Further, as I play this game and see how the victory conditions work, I don't know why you would ever want to play any power but England or France. They are the only powers realistically able to establish oversees possessions where all the victory points are. I played a game as the British and whacked the French fleet into staying out of my way in the new World...France decided to concentrate on India through some event cards that helped with that (with some half-hearted moves against the British on the continent which even if successful have virtually zero impact on the end result, VP-wise) and I proceeded to roll up North America, the Carribean and Africa. Meanwhile, Prussia with its vaunted military, spent the whole game trying to subdue Poland (only partially successfully) and got a measly two VPs for his pains. The Austrians mumbled about in southern Europe and accomplished not much more. Need I say that the final result was not even worth adding up...it was a run away. Practically speaking only the French have the naval power to compete with the British for all the marbles in the colonies while the land-locked European powers have only each other to beat up and scarce VPs whichever way that goes in any event.
The bottom line for me is that the game suffers from some pretty serious balance problems unless there is something we are doing wrong (which is actually quite likely considering the sorry state of the rules).
- Last edited Thu Jan 5, 2006 6:42 am (Total Number of Edits: 3)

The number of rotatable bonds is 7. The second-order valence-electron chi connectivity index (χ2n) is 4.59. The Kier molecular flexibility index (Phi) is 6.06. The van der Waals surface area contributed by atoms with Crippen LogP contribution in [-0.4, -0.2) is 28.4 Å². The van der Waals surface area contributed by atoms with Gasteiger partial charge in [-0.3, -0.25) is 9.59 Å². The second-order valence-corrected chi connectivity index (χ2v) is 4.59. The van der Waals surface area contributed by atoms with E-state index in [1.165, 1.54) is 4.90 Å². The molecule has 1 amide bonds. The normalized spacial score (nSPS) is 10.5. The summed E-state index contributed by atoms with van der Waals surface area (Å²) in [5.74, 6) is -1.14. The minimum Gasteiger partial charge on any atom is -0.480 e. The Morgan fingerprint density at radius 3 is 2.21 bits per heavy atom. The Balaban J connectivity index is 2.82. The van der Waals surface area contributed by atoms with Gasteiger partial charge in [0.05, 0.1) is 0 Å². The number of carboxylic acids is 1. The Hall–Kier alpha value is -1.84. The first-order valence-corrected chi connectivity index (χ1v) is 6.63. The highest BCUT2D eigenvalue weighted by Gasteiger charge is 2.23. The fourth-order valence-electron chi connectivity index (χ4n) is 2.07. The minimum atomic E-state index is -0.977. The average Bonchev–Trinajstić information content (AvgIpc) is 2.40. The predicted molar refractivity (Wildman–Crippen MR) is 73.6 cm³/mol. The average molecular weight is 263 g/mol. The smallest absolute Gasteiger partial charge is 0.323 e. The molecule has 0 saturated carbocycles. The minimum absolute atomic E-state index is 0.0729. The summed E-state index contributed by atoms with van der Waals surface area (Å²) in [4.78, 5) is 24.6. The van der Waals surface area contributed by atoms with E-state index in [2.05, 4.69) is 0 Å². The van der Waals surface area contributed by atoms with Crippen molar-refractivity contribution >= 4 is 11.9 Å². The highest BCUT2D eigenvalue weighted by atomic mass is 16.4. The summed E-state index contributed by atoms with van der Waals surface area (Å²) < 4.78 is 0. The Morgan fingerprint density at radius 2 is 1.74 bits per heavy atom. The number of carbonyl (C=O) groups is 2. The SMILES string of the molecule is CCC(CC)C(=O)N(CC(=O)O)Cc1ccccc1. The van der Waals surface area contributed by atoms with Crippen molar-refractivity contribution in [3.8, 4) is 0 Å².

- Posted Thu Mar 3, 2005 9:34 am
Had huge hopes for this 'Soldier Kings' (NOT the GDW title 'Soldier King', which also sucked for differnet reasons), mostly since it had all those secondary theatres available for the 7 years war thing. And I really liked the maps. However this game proved to be unplayable from jump street. The area map does not define which bodies of water are adjacent to a given area, and the port placement is not helpful. If I remember there was a reference to England somewhere, but was not helpful because every area needed clarification. Canal-less Denmark anyone?
And the rules are a rotten onion to decipher. Played (at least attempted to play) this quite a few times as 5 player game. Had too many 'what the xxxx' moments' to have much fun. Soldiered through a few times until we all had enough. Every time you pealed a layer of rules away with some house interpretations, there were other rules that somehow jumped in your way, just like another rotten onion inside the first. Also the cards ranged from wildly powerful to next to useless, or even less than useless because some are only useful for one nation.
So map and counters are graphically exceptional, the cards cheap and badly designed, and the incomplete rules required such a massive overhaul that I was unwilling to essentially design/develop a game around the components and rules sketch I had in front of me.
Worst of all was that Avalanche designed a Napoleonic game around this system. I figured 'cool, a multiplayer game system which would allow us to easily play a different war'. Well that certainly didn't happen after trying this fiasco. This game was tossed out of the virtual gaming vehicle and left so far back it's not even in the infinitely telescopic rear-view mirror.
Seem to recall different box art for this title.